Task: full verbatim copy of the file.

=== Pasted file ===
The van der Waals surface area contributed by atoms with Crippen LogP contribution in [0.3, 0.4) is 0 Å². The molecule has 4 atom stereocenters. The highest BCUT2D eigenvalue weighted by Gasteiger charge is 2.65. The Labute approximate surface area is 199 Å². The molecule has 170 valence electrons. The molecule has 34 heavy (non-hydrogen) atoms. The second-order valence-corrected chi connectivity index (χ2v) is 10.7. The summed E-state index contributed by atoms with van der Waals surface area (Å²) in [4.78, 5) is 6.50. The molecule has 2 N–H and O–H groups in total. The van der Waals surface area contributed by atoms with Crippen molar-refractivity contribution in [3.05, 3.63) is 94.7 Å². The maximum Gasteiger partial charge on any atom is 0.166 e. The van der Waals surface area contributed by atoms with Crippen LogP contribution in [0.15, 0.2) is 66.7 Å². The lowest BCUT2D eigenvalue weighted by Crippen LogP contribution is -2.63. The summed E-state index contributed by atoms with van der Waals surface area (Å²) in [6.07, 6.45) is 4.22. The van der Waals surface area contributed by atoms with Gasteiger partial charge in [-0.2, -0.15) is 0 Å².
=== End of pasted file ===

The van der Waals surface area contributed by atoms with Crippen LogP contribution in [0.3, 0.4) is 0 Å². The molecule has 4 atom stereocenters. The highest BCUT2D eigenvalue weighted by Gasteiger charge is 2.65. The Labute approximate surface area is 199 Å². The molecule has 170 valence electrons. The molecule has 34 heavy (non-hydrogen) atoms. The second-order valence-corrected chi connectivity index (χ2v) is 10.7. The summed E-state index contributed by atoms with van der Waals surface area (Å²) in [4.78, 5) is 6.50. The molecule has 2 N–H and O–H groups in total. The van der Waals surface area contributed by atoms with Crippen molar-refractivity contribution in [3.05, 3.63) is 94.7 Å². The maximum Gasteiger partial charge on any atom is 0.166 e. The van der Waals surface area contributed by atoms with Crippen LogP contribution in [0.15, 0.2) is 66.7 Å². The lowest BCUT2D eigenvalue weighted by Crippen LogP contribution is -2.63. The summed E-state index contributed by atoms with van der Waals surface area (Å²) in [6.07, 6.45) is 4.22. The van der Waals surface area contributed by atoms with Gasteiger partial charge in [-0.2, -0.15) is 0 Å².